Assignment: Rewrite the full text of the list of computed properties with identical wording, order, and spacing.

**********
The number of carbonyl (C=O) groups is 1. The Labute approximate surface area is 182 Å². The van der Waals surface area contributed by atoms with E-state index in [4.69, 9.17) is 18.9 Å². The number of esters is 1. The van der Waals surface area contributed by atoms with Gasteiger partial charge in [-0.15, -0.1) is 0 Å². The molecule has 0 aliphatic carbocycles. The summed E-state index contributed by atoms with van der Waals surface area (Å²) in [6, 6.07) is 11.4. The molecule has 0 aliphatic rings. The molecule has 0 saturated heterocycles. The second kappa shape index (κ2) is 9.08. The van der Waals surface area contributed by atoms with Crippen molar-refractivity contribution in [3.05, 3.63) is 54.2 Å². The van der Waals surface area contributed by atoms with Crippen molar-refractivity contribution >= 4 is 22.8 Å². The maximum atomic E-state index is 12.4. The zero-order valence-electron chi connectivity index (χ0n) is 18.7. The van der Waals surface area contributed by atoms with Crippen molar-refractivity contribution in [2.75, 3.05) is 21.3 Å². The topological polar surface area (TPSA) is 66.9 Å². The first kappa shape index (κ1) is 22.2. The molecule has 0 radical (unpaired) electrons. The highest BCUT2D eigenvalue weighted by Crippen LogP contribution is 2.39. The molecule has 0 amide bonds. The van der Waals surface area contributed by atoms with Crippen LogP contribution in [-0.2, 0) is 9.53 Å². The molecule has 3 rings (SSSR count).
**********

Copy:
The number of carbonyl (C=O) groups is 1. The Labute approximate surface area is 182 Å². The van der Waals surface area contributed by atoms with E-state index in [4.69, 9.17) is 18.9 Å². The number of esters is 1. The van der Waals surface area contributed by atoms with Gasteiger partial charge in [-0.15, -0.1) is 0 Å². The molecule has 0 aliphatic carbocycles. The summed E-state index contributed by atoms with van der Waals surface area (Å²) in [6, 6.07) is 11.4. The molecule has 0 aliphatic rings. The molecule has 0 saturated heterocycles. The second kappa shape index (κ2) is 9.08. The van der Waals surface area contributed by atoms with Crippen molar-refractivity contribution in [3.05, 3.63) is 54.2 Å². The van der Waals surface area contributed by atoms with Crippen molar-refractivity contribution >= 4 is 22.8 Å². The maximum atomic E-state index is 12.4. The zero-order valence-electron chi connectivity index (χ0n) is 18.7. The van der Waals surface area contributed by atoms with Crippen molar-refractivity contribution in [2.75, 3.05) is 21.3 Å². The topological polar surface area (TPSA) is 66.9 Å². The first kappa shape index (κ1) is 22.2. The molecule has 0 radical (unpaired) electrons. The highest BCUT2D eigenvalue weighted by Crippen LogP contribution is 2.39. The molecule has 0 amide bonds. The van der Waals surface area contributed by atoms with Crippen LogP contribution in [-0.2, 0) is 9.53 Å². The molecule has 3 rings (SSSR count).